Photo: Snow covers Unstad Beach in the day’s last light, Unstad, Vestvågøya, Lofoten Islands, Norway. Jan 7, 2010. 16:30
A second composition following on the footsteps of Weekly Photo #1, Winter at Unstad Beach. You can read more of the overall story of the day HERE.
When shooting in winter, and especially with fresh snow, it’s always important to take a moment to scan the overall scene and possible compositions and then proceed to work your way ‘into’ the scene. IE, don’t immediately rush to the water’s edge and start shooting, as you’ll now have footprints over what previously would have been an untouched beach. I often almost walk in a circle on my way to a scene, being careful to avoid spoiling future compositions. If it’s one thing I’m annoyed by, it is footprints in an otherwise unspoiled landscape (applies to sandy beaches as well).
So, after feeling I had gotten the most of of the rocky areas of the beach (weekly photo #1 HERE), I proceeded to move to the sandy part of the beach. Here is where good timing and luck also came to my aid: the combination of clearing winter storm with an incoming tide. The incoming tide part is important. If the tide had been outgoing, then there would have been a section of the beach already cleared of snow. It would still look nice, but not as nice as this image, where the tide runs directly to the snow line. Though maybe this is just a matter of personal opinion on my behalf.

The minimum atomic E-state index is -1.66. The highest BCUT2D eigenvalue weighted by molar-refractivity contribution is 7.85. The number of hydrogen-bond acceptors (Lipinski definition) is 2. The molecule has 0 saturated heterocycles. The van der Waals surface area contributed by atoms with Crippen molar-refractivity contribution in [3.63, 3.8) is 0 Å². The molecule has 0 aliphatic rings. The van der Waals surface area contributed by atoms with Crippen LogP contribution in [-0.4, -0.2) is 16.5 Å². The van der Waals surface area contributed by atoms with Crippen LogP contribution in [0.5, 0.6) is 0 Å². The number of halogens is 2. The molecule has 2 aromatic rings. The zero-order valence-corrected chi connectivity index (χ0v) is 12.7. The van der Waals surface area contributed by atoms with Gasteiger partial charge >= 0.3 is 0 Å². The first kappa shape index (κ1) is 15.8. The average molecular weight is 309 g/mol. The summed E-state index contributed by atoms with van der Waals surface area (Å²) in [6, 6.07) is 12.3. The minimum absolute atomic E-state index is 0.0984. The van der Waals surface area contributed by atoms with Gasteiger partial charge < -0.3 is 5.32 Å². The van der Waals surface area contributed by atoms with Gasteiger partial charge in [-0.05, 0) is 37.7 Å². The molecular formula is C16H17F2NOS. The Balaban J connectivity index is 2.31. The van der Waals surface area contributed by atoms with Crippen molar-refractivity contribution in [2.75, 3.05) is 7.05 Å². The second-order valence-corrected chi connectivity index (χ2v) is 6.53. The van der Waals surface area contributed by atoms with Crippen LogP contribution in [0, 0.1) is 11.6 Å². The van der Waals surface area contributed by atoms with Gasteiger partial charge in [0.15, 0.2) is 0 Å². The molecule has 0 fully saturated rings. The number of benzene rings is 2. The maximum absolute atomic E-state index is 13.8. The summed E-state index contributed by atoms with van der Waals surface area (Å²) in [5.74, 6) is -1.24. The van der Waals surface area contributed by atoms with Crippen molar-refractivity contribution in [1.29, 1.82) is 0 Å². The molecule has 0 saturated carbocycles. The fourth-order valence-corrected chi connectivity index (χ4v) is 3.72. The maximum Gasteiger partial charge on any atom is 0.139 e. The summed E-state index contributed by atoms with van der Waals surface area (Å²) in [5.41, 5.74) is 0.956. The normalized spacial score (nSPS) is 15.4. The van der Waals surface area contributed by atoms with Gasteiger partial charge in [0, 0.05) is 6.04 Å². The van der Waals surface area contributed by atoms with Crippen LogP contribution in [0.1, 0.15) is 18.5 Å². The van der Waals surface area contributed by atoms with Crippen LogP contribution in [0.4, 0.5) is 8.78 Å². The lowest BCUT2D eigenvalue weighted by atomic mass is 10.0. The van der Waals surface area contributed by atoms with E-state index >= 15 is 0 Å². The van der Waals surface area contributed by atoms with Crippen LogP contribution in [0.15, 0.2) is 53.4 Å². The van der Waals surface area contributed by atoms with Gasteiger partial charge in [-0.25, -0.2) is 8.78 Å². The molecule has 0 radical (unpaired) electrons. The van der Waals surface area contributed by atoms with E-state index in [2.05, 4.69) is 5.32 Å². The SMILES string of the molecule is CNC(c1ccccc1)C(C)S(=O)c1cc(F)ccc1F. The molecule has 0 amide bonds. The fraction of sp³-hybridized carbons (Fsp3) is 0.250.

I like the blank, almost abstract nature of the scene. I have other compositions, including ‘normal’ 2/3 crops, but I think the 1:1 format helps create some tension between foreground and sky.
Technical info: The 1:1 format is from two images, shifted vertically. Ie: a top image and bottom image. I don’t like to crop to 1:1, shooting two images provides a bigger file and more info to work with. When moving elements are present in a scene, it’s best to try and keep them within a single frame, such as the sea in this image. Otherwise it can sometimes present difficulties later. Thus my choice to shift vertically and not horizontally. [When using a long exposure such as this, it really isn’t too important. But it’s a good thing to keep in mind for other scenes.]
Also, I again kept my WB on ‘shade’ setting to keep the blue channels from clipping, allowing for a better overall exposure.
Nikon 24mm f/3.5 tilt-shift
Two Images – top, bottom. For square format